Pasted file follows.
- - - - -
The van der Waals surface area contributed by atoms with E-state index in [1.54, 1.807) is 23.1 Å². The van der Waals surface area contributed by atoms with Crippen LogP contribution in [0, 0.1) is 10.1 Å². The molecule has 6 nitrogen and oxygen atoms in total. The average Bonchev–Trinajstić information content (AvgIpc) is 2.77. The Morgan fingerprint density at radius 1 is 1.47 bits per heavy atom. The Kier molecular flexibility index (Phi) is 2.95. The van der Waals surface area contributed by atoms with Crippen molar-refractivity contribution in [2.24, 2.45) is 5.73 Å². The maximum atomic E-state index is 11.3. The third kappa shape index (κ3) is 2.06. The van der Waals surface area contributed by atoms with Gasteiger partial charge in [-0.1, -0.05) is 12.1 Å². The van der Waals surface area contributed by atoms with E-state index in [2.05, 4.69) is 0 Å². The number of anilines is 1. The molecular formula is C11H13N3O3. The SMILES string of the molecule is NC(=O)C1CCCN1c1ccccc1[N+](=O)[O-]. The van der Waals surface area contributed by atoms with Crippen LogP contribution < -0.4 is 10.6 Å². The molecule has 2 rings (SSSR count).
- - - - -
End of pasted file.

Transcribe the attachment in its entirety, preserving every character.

The van der Waals surface area contributed by atoms with E-state index in [1.54, 1.807) is 23.1 Å². The van der Waals surface area contributed by atoms with Crippen LogP contribution in [0, 0.1) is 10.1 Å². The molecule has 6 nitrogen and oxygen atoms in total. The average Bonchev–Trinajstić information content (AvgIpc) is 2.77. The Morgan fingerprint density at radius 1 is 1.47 bits per heavy atom. The Kier molecular flexibility index (Phi) is 2.95. The van der Waals surface area contributed by atoms with Crippen molar-refractivity contribution in [2.24, 2.45) is 5.73 Å². The maximum atomic E-state index is 11.3. The third kappa shape index (κ3) is 2.06. The van der Waals surface area contributed by atoms with Gasteiger partial charge in [-0.1, -0.05) is 12.1 Å². The van der Waals surface area contributed by atoms with E-state index in [2.05, 4.69) is 0 Å². The number of anilines is 1. The molecular formula is C11H13N3O3. The SMILES string of the molecule is NC(=O)C1CCCN1c1ccccc1[N+](=O)[O-]. The van der Waals surface area contributed by atoms with Crippen LogP contribution < -0.4 is 10.6 Å². The molecule has 2 rings (SSSR count).